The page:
.. .. .. ..- attr(*, "names")= chr [1:2] "asq[, 9]" "asq[, 187]"
  ..- attr(*, "na.action")=Class 'omit'  Named int [1:12] 26 257 352 458 508 624 820 874 1046 1082 ...
  .. .. ..- attr(*, "names")= chr [1:12] "26" "257" "352" "458" ...
 - attr(*, "class")= chr [1:2] "aov" "lm"
1
  • When you do str(test), it lists the structure of the aov object. What you need to look at is the output of print.aov() (see methods(print))! Aniko's str(summary(test)) does just that. Commented Jul 30, 2010 at 7:38

7 Answers 7

107

Here:

summary(test)[[1]][["Pr(>F)"]][1]
5
  • 32
    I need another [[1]] - but, hey, that's cool :) summary(test)[[1]][["Pr(>F)"]][[1]]
    – BurninLeo
    Commented Mar 21, 2014 at 12:59
  • 4
    without BurninLeo's extra [[1]], it gives the last column of the summary table, the second row of which is blank--we only want the first row to get the p-value, which is what that extra [[1]] does. Commented Oct 31, 2014 at 23:02
  • 2
    a similar alternative is summary(test)[[1]][1, 5] if you don't like typing out the probability statement. But you probably don't want just the p-value and would also want the F statistic, so this would be summary(test)[[1]][1, 4:5]
    – mikey
    Commented Apr 3, 2019 at 18:20
  • Hi, I used permuco package which has a similar output to that of aov. but summary(test)[[1]][["Pr(>F)"]] returns NA
    – Xin Niu
    Commented Dec 7, 2020 at 2:12
  • pretty shocking that that's the way to extract a p-value
    – stas g
    Commented Oct 19, 2022 at 14:30
25

since the suggest above didn't work for me this is how i managed to solve it:

sum_test = unlist(summary(test))

then looking at the names with

names(sum_test)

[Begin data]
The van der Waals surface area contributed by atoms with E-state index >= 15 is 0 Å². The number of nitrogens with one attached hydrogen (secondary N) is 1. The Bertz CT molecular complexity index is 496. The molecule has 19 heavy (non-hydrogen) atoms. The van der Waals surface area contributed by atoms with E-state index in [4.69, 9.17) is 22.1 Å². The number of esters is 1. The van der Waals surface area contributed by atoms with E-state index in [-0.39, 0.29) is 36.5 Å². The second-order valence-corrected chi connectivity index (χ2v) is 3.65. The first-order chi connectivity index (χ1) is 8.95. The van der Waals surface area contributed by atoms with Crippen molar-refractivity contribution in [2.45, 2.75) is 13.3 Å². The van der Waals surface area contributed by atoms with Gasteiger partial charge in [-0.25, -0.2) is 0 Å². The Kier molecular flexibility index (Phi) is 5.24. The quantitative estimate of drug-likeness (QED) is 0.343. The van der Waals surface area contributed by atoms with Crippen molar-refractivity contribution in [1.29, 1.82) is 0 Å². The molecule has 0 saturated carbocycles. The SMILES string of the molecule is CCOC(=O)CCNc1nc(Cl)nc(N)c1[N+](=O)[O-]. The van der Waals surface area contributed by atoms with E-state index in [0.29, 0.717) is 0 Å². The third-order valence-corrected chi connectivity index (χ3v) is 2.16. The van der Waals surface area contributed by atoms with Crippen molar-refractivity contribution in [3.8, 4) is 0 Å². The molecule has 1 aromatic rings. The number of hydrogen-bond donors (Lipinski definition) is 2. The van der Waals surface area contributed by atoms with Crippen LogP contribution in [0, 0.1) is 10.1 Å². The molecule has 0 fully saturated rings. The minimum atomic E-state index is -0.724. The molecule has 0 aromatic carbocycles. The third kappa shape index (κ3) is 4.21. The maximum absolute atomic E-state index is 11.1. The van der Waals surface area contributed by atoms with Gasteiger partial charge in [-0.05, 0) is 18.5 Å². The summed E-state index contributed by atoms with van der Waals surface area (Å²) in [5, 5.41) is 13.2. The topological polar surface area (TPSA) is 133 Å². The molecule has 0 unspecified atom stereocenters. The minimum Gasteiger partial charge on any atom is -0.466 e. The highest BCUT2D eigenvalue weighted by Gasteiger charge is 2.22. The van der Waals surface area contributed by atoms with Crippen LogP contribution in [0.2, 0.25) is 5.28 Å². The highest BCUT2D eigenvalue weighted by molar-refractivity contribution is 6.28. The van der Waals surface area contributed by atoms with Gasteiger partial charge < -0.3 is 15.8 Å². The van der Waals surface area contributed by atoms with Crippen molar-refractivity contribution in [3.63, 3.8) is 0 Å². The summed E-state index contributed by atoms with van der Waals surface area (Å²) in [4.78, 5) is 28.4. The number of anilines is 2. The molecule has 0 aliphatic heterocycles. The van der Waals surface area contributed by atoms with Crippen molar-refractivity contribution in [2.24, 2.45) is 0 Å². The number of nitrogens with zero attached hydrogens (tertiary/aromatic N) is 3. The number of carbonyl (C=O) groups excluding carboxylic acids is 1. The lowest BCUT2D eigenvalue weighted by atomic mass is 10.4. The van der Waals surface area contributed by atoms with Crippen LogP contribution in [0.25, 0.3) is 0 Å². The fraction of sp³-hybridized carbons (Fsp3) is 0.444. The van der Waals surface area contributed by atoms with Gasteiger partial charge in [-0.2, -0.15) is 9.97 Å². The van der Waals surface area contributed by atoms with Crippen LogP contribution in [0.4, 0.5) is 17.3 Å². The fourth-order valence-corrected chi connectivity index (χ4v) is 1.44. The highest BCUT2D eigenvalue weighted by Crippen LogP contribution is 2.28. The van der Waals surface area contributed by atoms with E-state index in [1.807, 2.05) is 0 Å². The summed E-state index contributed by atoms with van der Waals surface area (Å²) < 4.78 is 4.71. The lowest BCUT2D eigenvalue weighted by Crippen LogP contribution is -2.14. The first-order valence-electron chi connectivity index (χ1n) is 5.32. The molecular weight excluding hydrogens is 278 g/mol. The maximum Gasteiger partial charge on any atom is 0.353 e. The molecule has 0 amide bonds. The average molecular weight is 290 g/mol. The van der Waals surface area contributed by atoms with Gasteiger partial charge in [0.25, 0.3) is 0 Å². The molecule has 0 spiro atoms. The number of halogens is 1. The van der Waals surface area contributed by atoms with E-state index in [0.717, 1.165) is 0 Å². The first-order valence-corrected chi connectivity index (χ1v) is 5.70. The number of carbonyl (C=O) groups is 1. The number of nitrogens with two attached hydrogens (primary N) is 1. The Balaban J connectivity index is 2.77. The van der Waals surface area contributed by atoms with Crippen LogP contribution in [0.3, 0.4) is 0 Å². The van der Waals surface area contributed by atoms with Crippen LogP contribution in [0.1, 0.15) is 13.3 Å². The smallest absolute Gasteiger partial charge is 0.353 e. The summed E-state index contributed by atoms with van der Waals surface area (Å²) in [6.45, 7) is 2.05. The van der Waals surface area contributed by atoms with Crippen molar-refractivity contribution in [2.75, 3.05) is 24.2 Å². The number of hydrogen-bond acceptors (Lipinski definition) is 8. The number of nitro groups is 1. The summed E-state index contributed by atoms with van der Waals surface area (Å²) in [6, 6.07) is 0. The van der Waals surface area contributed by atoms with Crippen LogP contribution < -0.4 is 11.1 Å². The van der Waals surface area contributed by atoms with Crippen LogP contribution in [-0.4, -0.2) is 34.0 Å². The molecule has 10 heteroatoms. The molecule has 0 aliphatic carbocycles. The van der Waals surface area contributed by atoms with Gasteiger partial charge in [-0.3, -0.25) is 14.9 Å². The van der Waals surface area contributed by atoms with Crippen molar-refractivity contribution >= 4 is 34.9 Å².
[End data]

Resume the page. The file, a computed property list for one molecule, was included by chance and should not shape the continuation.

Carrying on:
i have"Pr(>F)1" and "Pr(>F)2", when the first it the requested value, so

sum_test["Pr(>F)1"]

will give the requested value

1
  • WOW, that's awesome!!! I had already been able to get the p-value from other methods, but I've never seen the "unlist" command, and this produces a great streamlined list of the complete aov output Commented Nov 27, 2015 at 20:52
9

I know this is old but I looked around online and didn't find an explanation or general solution and this thread is one of the first things that comes up in a Google search.

Aniko is right, the easiest way is looking in summary(test).

tests <- summary(test)
str(tests)

That gives you a list of 1 for an independent measures aov object but it could have multiple items with repeated measures. With the repeated measures each item in the list is defined by the error term for the item in the list. Where a lot of new people get confused is that if it's between measures the one lone list item isn't named. So, they don't really notice that and don't understand why using a typical selector doesn't work.

In the independent measures case something like the following works.

tests[[1]]$'Pr(>F)'

In repeated measures it's similar but you could also use named items like...

myModelSummary$'Error: subject:A'[[1]]$'Pr(>F)'

Note there I still had to do that list selection because each one of the list items in the repeated measures model is again a list of 1.

6

Check out str(summary(test)) - that's where you see the p-value.

1
  • Thanks. Pity that 1) this is not documented, 2) there are no "extractor" functions available. Commented Mar 31, 2023 at 13:00
3

Somewhat shorter, than in BurningLeo's advice:

summary(test)[[1]][[1,"Pr(>F)"]]
2
summary(aov(y~factor(x)))[[1]][[5]][1]
0
unlist(summary(myAOV)[[2]])[[9]]

2 and 9 are the positions of p-value in myAOV model